A Pain In The Butt
by Jeff Beilfuss
Ah, hmmm, can we talk? Have you ever had, uh, discomfort ‘down there?’ No, no, I don’t mean there! Further back where you sit. Yes, I mean saddle sores or just a plain old sore butt. If you answer no to this question, perhaps you are one of the lucky ones, or perhaps you need to ride more. Maybe you’ve been avoiding those century rides for this very reason. Of course being discreet about it you just nod to your friends and say it takes too long or it’s just too long to be in the saddle. You say the metric century is fine with you but you’re really thinking that is just about the time the pain sets in. If this is you, read on.
It seems a whole industry has sprung up because of saddle discomfort. Just go out to any bike-parts website and look at the plethora of saddles for all types of riding and anatomies. You can almost picture the horse-drawn wagon with some snake-oil salesman peddling Dr. Jeramiah’s All Purpose Horse Liniment that is guaranteed to cure your horse or your ass (pun intended). Rub a little on, drink a little shot, and you are on the road again! Talk to a person who has had their favorite saddle trashed in a wreck and you would think a dear loved one has passed on. Judging by the long faces, this is serious business indeed.
Suppose for a moment you have all the bases covered: Your bike is the correct size; you’ve maybe had a custom fit; you have that perfect saddle; and you have good shorts with a great chamois. The problem is something still is not just right? Can you relate to this? If so, read on.
Now I’m back to the liniment. While at a vendors’ expo I came across the following: “Friction Freedom Chamois Cream is a cycling chamois cream that helps heal and manage existing saddle sores, while preventing chafing, and bacterial and fungal infections that cause hot spots and infections. Paraben-Free. Longest lasting. Anti-microbial. Friction Freedom Chamois Cream is in a 68% larger jar than other leading chamois cream brands. Manage, Heal and Prevent saddle sores...While preserving the life of your Chamois.” Hallelujah, brother, Dr. Jeramiah to the rescue!
I did some further research on this product and read an interview with the creator. The development process sounded quite impressive. When asked why he invented this product the response was: “I felt their [sic] was a bigger market and demand for an even better product to be made in the
I’ve tried the samples of this product and have to say the menthol feels pretty good, but shelling out $29.95 for an 8 ounce tub of butt soother and another $30 or so for your favorite king-sized container of energy drink can put a sizable dent in your wallet. I’ve written on the high-tech cyclist in previous ramblings and imagine this fits in perfectly. But hold on, here is a low-tech product to consider. What is it? Bag Balm.
This is a multi-use product: used on squeaky bed springs, psoriasis, dry facial skin, cracked fingers, burns, zits, diaper rash, saddle sores, sunburn, pruned trees, rifles, shell casings, bed sores and radiation burns. Did I see saddle sores in this list? Hallelujah, there seems to be nothing this stuff won’t fix! There is no mention of cows here. Is this a high-tech product? Hardly, this product has been around since 1899, 15 years before old Mark Twain fell off his first bicycle. The lore has it the wives of dairy farmers noticed how soft the husbands’ hands were after using this product. It was just a matter of time before distance cycling created an interest in such a product.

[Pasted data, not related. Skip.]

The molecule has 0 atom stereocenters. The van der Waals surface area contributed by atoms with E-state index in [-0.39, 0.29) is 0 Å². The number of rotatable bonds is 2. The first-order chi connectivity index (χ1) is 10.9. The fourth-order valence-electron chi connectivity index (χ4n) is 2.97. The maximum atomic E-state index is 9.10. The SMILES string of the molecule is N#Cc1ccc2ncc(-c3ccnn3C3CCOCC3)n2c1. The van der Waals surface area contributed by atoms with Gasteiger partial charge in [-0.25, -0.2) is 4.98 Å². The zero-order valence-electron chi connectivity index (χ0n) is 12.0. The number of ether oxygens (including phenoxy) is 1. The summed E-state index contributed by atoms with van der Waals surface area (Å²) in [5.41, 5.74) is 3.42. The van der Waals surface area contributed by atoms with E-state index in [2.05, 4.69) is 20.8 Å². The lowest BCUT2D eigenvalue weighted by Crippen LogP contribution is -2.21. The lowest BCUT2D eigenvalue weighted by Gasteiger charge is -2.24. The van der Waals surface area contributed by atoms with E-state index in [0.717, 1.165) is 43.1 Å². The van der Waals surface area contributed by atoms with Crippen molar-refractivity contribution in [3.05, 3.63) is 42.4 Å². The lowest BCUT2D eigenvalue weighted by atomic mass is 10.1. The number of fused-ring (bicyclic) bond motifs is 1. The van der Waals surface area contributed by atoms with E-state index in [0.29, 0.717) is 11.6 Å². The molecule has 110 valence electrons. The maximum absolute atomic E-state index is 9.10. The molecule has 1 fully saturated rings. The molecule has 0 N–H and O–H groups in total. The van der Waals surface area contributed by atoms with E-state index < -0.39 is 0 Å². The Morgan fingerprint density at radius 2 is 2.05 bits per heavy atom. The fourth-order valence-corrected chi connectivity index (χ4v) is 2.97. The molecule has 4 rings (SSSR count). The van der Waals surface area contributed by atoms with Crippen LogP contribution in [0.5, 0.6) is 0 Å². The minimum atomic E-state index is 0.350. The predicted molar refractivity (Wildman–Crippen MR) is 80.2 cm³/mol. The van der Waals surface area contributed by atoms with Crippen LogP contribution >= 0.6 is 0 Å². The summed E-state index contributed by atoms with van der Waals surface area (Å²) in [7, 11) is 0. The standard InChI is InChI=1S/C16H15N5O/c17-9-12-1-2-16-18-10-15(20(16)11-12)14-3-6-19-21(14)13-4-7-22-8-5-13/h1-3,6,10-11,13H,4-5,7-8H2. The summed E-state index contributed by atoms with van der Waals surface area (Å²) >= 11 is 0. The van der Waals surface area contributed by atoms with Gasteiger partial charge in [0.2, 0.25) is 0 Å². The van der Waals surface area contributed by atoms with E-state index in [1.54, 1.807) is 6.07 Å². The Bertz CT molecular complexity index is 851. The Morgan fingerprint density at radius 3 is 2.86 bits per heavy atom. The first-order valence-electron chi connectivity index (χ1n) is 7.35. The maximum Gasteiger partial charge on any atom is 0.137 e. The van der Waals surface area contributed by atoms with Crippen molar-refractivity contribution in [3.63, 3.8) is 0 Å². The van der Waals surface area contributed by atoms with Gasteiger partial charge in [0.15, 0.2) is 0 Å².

What are the specs for this product? According to the Associated Press: “It’s sold off pet care shelves and at farm stores for $8.99 per 10-oz. green tub (with cow's head on the lid), it's made of petrolatum, lanolin and an antiseptic, 8-hydroxyquinoline sulfate — substantially the same formula used since John L. Norris bought it from a Wells River druggist before the turn of the century.” The cow’s head on the lid is enough to make you want it! It’s so retro, especially for the Brooks fans. And at $8.99 per 10-ounce tub, what a bargain! I wonder if it took two years to create.
Let me close with an excerpt from the same AP story about a cyclist who was suffering from saddle sores as he competed in the Race Across America.
Being ‘uncomfortable’ in the saddle with thousand of miles to go can’t be good.
"I was sitting there in Arizona, it's 110 degrees, the air conditioning wasn't working, the crapper in the RV wasn't working, I gotta' bike 100 miles in this heat and great, I've got to deal with this," he said. "It was nasty and filthy [the Bag Balm] and it felt weird ... But I didn't have saddle sores from then on, riding 130 miles a day. When you're on the bike, you're like 'Oh, this stuff is great.” There’s an endorsement for you!
You may be wondering what product I am endorsing. Neither. As with saddles it’s a personal preference, and you’ll have to experiment for yourself. And maybe you’re one of the fortunate ones who needs neither.
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